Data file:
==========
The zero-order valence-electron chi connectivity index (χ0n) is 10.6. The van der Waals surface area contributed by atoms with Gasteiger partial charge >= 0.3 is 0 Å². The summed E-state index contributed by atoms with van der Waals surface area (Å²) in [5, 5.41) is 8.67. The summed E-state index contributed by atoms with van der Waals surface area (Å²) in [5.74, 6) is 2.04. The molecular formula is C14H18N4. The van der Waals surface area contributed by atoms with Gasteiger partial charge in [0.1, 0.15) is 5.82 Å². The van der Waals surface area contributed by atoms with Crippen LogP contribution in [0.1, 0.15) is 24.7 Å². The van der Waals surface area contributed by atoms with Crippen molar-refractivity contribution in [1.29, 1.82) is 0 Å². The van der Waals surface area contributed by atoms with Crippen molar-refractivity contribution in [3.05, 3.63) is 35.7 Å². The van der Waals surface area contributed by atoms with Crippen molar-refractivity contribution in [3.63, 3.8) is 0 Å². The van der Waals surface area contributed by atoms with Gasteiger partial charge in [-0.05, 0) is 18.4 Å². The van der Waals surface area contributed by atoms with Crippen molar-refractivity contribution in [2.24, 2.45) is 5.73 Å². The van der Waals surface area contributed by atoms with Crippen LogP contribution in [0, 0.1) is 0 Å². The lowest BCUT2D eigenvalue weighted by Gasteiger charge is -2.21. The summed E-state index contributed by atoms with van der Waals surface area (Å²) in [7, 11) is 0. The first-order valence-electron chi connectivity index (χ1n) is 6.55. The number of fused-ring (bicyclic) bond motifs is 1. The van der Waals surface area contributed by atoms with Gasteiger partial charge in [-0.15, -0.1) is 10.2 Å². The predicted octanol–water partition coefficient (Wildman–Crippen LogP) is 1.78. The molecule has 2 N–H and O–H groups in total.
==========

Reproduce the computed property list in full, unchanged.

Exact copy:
The zero-order valence-electron chi connectivity index (χ0n) is 10.6. The van der Waals surface area contributed by atoms with Gasteiger partial charge >= 0.3 is 0 Å². The summed E-state index contributed by atoms with van der Waals surface area (Å²) in [5, 5.41) is 8.67. The summed E-state index contributed by atoms with van der Waals surface area (Å²) in [5.74, 6) is 2.04. The molecular formula is C14H18N4. The van der Waals surface area contributed by atoms with Gasteiger partial charge in [0.1, 0.15) is 5.82 Å². The van der Waals surface area contributed by atoms with Crippen LogP contribution in [0.1, 0.15) is 24.7 Å². The van der Waals surface area contributed by atoms with Crippen molar-refractivity contribution in [1.29, 1.82) is 0 Å². The van der Waals surface area contributed by atoms with Crippen molar-refractivity contribution in [3.05, 3.63) is 35.7 Å². The van der Waals surface area contributed by atoms with Crippen molar-refractivity contribution in [3.63, 3.8) is 0 Å². The van der Waals surface area contributed by atoms with Gasteiger partial charge in [-0.05, 0) is 18.4 Å². The van der Waals surface area contributed by atoms with Crippen molar-refractivity contribution in [2.24, 2.45) is 5.73 Å². The van der Waals surface area contributed by atoms with Crippen LogP contribution in [0, 0.1) is 0 Å². The lowest BCUT2D eigenvalue weighted by Gasteiger charge is -2.21. The summed E-state index contributed by atoms with van der Waals surface area (Å²) in [7, 11) is 0. The first-order valence-electron chi connectivity index (χ1n) is 6.55. The number of fused-ring (bicyclic) bond motifs is 1. The van der Waals surface area contributed by atoms with Gasteiger partial charge in [-0.15, -0.1) is 10.2 Å². The predicted octanol–water partition coefficient (Wildman–Crippen LogP) is 1.78. The molecule has 2 N–H and O–H groups in total.